IATF May Reassess Protocols On Minors, In-Person Classes, Travel
Acting presidential spokesman Karlo Nograles said policies related to the pandemic have to be reviewed as things have become different due to the presence of Omicron COVID-19 variant.
The government may revisit existing pandemic protocols, including those related to the mobility of minors, in-person classes, and travel as the Philippines grapples with the threat of the more infectious Omicron variant, Malacañang said on Monday, Jan. 3.
Metro Manila, home to more than 12 million people, was placed under the stricter Alert Level 3 starting Monday until Jan. 15 because of an exponential increase in the number of COVID-19 cases.
The capital region, which used to be under Alert Level 2, is now classified as high risk because of a high one-week growth rate and two-week growth rate, and moderate risk average daily attack rate of 5.42 cases per every 100,000 population.
Acting presidential spokesman Karlo Nograles noted that the COVID-19 protocols were approved at a time when the country had a low vaccination rate and the inoculation program was not yet open to minors.
“We have to discuss it first in the IATF (Inter-Agency Task Force for the Management of Emerging Infectious Diseases) because remember, when these rules were crafted and announced, that was the time when our vaccination rate was still low,” Nograles told ABS-CBN News Channel when asked about the protocols for persons below 18 years old.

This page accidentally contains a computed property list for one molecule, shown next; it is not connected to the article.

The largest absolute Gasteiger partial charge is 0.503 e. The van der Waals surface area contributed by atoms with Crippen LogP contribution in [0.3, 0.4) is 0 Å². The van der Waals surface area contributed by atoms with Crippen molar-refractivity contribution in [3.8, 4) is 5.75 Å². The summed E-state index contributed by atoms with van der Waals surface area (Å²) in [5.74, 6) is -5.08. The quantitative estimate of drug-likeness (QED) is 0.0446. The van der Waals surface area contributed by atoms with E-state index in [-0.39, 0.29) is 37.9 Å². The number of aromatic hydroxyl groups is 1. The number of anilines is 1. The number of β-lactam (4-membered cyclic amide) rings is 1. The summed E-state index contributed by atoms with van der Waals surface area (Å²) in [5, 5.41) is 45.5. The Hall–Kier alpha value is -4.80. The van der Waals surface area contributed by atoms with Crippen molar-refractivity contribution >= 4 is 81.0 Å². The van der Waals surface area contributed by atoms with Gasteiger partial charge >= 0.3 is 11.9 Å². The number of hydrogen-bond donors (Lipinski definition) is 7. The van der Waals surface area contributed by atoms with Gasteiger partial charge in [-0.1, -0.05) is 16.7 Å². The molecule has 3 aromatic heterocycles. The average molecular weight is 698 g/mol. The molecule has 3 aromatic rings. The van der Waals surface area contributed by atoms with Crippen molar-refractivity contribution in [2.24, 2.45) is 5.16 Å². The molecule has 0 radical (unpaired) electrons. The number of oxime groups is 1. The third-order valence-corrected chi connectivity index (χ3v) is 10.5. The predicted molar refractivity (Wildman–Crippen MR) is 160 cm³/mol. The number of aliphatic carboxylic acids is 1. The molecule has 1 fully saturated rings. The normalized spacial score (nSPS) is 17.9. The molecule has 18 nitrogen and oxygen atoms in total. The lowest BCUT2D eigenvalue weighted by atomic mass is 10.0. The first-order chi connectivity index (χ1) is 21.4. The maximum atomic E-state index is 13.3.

“But right now, things are different. Right now... we are giving vaccination to (persons aged) 12 to 18... And then many of our senior citizens have been vaccinated. So, let’s wait for the announcement of IATF,” he added.
Under existing Alert Level 3 rules, persons below 18 year of age and those belonging to the vulnerable population shall be allowed access to obtain essential goods and services or for work in permitted industries and offices. Individual outdoor exercises are also permitted for all ages regardless of comorbidities or vaccination status.
Nograles, also the IATF’s spokesman, said a technical working group was scheduled to meet on Monday to talk about measures related to the pandemic. Another IATF meeting will be held today, Jan. 4, to discuss the protocols, he added.
Existing Alert Level 3 protocols also prohibit the conduct of in-person classes for basic education, except those previously approved by the IATF or the Office of the President. Nograles said the pilot face-to-face classes in Metro Manila would be affected by the escalation of the region’s status to Alert Level 3.
“We’ll have to reassess that again because the exact wording of our resolution for our guidelines is face-to-face for classes for basic education are prohibited except those previously ap-proved by the IATF or the Office of the President,” the Palace official said. “So, if it was previously approved, technically, it is allowed, but again we’ll have to make a reassessment.”
While in-person classes in elementary and high school are not permitted under Alert Level 3, limited face-to-face classes for higher education are allowed up to 30 percent indoor capacity for fully vaccinated persons and 50 percent for outdoor venues.